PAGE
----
Officials with both Nvidia and AMD say Intel’s coprocessors lag their GPU accelerators in performance and energy efficiency, key metrics in the HPC space.
Organizations with high-performance computing (HPC) environments over the past few years have increasingly turned to GPU accelerators from the likes of Nvidia and Advanced Micro Devices to ramp up the performance of their supercomputers while keeping power consumption in check.
Now Intel is looking to muscle in on the trend, offering its new Xeon Phi coprocessors to work with traditional CPUs to boost the capabilities of the massive systems while giving organizations the benefits of working within the familiar Intel and x86 environments.
These accelerators and coprocessors—which work with CPUs to help supercomputers run compute intensive and highly parallel workloads essentially by throwing large numbers of cores at them—took center stage at last week’s SC12 supercomputer show. Both Nvidia and AMD rolled out powerful new GPU accelerators, while Intel unveiled the first of its Xeon Phi coprocessors.
At the same time, the Titan supercomputer
—a Cray XK7 system that uses both AMD Opteron server chips and Nvidia’s new K20 GPU accelerators—topped the Top500 list of the world’s fastest supercomputers. Debuting on that list—and coming in at number seven—was the Stampede supercomputer, which comprises Intel-based Dell servers and includes Xeon Phi coprocessors.
With the introduction of the Xeon Phi chips, the competition begins, and some analysts believe the Intel coprocessors could prove a threat to Nvidia’s strong—90 percent—share of the market.
“What this reflects is a fairly common argument between existing and new technologies,” Charles King, principle analyst at Pund-IT Research, told eWEEK
in an email. “It really boils down to whether customers and partners (like ISVs and OEMs) will gain performance benefits from new solutions that justify the investments necessary to commercialize those new technologies. On the GPU side, NVIDIA is emphasizing … the performance of systems using its GPUs but not talking as much about the time/cost required to port existing applications to the platform, training programmers and programmers to gain the maximum advantage of the new systems, etc. Intel’s response is along the lines of, ‘What if you could have an alternative that delivers similar or better performance and will run existing apps and code natively?’ That’s a powerful argument for many players, especially those involved in the commercial HPC space.”
Patrick Wang, an analyst with Evercore Partners, in a report Nov. 15, wrote that “the launch of Xeon Phi marks the beginning of a new era and a new antagonist for [Nvidia].” As Intel ramps up the performance of the coprocessors, the problems for Nvidia will only increase, Wang wrote, saying that “the question is not IF but WHEN [Intel will] gain traction” in the market.
Accelerators like GPUs and—now—Intel’s coprocessors are growing in popularity as HPC organizations in industries such as energy, financial services, health care, science and digital content creation increasingly are turning to supercomputers to run their highly parallel workloads. At the same time, system energy efficiency is at a premium, with organizations looking to drive down the power and cooling costs in these increasingly dense, hyperscale data centers. Of the 500 supercomputers on the Top500 list released Nov. 12, 62 used GPU accelerators or coprocessors.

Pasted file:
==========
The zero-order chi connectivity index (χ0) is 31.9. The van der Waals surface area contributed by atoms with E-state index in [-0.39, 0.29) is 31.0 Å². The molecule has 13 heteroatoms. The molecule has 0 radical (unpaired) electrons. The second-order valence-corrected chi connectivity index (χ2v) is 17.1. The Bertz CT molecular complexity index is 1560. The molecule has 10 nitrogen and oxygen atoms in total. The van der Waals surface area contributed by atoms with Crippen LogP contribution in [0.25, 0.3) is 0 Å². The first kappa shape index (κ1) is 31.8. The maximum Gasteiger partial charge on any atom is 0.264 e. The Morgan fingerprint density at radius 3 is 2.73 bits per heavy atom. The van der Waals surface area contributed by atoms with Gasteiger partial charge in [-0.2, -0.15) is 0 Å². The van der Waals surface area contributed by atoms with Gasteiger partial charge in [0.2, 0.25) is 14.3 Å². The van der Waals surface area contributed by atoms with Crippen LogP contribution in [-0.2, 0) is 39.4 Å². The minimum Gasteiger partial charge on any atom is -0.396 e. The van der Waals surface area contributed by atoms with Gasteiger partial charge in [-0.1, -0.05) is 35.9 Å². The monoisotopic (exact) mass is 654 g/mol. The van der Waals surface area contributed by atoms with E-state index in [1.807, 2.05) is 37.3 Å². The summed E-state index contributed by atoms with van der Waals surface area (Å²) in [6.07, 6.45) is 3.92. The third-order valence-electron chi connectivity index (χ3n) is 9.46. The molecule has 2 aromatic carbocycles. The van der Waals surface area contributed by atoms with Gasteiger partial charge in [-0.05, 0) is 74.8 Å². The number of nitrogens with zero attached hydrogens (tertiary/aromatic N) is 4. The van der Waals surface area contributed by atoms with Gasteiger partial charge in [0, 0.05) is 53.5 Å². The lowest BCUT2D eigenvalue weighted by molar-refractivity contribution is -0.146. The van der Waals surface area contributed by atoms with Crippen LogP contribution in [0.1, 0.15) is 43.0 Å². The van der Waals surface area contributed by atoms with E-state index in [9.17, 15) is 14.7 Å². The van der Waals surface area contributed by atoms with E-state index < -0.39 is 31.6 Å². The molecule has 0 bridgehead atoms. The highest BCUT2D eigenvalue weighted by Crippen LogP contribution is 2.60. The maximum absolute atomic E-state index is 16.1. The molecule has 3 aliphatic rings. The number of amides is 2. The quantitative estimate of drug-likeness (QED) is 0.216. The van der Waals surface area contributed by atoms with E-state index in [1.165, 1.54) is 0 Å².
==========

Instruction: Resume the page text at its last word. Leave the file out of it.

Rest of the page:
Both Nvidia and AMD over the past few years have been pushing their low-power, many-core graphics technologies as ideal accelerators, with Nvidia grabbing the bulk of the market. However, Intel officials, with their Xeon Phi coprocessors, are looking to make inroads. Already Intel Xeon chips power many supercomputers—they are in 76 percent of the Top500 list systems—and now the vendor is looking to leverage that presence to push its Xeon Phis.
Intel’s coprocessors have been eight years in the making, and are the first products out of the giant chip maker’s Many Integrated Cores (MIC) program. At the SC12 show, Intel unveiled two versions that have 60 or more cores—the Phi 5110P and 3100—that will come out next year, though noting that early customers, such as the Texas Advanced Computing Center (TACC), where Stampede is being built, are using custom models of Phi.
During a recent day-long workshop at TACC for journalists, Intel officials argued that the x86-based Xeon Phi coprocessors are a better alternative for HPC organizations than GPU accelerators. Most programmers already are familiar with the x86 architecture and its tools—from compilers and run environments to debuggers libraries and workload schedulers—and most workloads already are optimized for x86, said James Reinders, director of parallel programming evangelism at Intel. In addition, the x86 coprocessors can run operating systems independent of the CPUs, according to Intel.
Workloads running on Xeon Phis have to undergo significantly less recoding than those running on GPU accelerators, Reinders said. Organizations running highly parallel workloads “don’t need multiple versions of processors for different architectures.”
The Stampede supercomputer
, once fully operational, will have a performance of 10 petaflops (quadrillions of calculations per second), and TACC Director Jay Boisseau said that the Xeon Phi coprocessors will account for about 70 percent of the performance. During the workshop, Boisseau reiterated the benefits of having accelerator technology based on x86.
“X86 has been around a long time, and people are pretty familiar with the architecture,” he said, adding that while GPU accelerator technology is good, “programmability is a problem.”